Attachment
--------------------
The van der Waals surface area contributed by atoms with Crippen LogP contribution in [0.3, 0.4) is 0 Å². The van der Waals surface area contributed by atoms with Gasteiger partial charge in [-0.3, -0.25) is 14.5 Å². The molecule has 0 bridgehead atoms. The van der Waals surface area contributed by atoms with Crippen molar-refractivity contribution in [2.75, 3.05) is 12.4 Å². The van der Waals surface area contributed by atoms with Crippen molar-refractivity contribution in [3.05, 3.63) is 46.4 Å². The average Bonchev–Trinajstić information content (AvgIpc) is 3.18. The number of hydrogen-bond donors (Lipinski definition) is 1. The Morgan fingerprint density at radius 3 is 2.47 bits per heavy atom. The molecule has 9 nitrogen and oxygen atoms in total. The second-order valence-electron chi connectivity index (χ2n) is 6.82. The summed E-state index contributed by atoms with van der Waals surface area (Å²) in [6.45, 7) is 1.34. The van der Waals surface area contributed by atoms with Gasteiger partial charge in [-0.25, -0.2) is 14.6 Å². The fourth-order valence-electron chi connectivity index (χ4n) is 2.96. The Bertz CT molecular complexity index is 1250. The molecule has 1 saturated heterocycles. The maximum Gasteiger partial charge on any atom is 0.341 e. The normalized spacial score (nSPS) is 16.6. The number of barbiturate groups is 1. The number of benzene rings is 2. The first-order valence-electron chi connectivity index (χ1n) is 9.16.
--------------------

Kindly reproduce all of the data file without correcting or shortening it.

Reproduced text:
The van der Waals surface area contributed by atoms with Crippen LogP contribution in [0.3, 0.4) is 0 Å². The van der Waals surface area contributed by atoms with Gasteiger partial charge in [-0.3, -0.25) is 14.5 Å². The molecule has 0 bridgehead atoms. The van der Waals surface area contributed by atoms with Crippen molar-refractivity contribution in [2.75, 3.05) is 12.4 Å². The van der Waals surface area contributed by atoms with Crippen molar-refractivity contribution in [3.05, 3.63) is 46.4 Å². The average Bonchev–Trinajstić information content (AvgIpc) is 3.18. The number of hydrogen-bond donors (Lipinski definition) is 1. The Morgan fingerprint density at radius 3 is 2.47 bits per heavy atom. The molecule has 9 nitrogen and oxygen atoms in total. The second-order valence-electron chi connectivity index (χ2n) is 6.82. The summed E-state index contributed by atoms with van der Waals surface area (Å²) in [6.45, 7) is 1.34. The van der Waals surface area contributed by atoms with Gasteiger partial charge in [-0.25, -0.2) is 14.6 Å². The fourth-order valence-electron chi connectivity index (χ4n) is 2.96. The Bertz CT molecular complexity index is 1250. The molecule has 1 saturated heterocycles. The maximum Gasteiger partial charge on any atom is 0.341 e. The normalized spacial score (nSPS) is 16.6. The number of barbiturate groups is 1. The number of benzene rings is 2. The first-order valence-electron chi connectivity index (χ1n) is 9.16.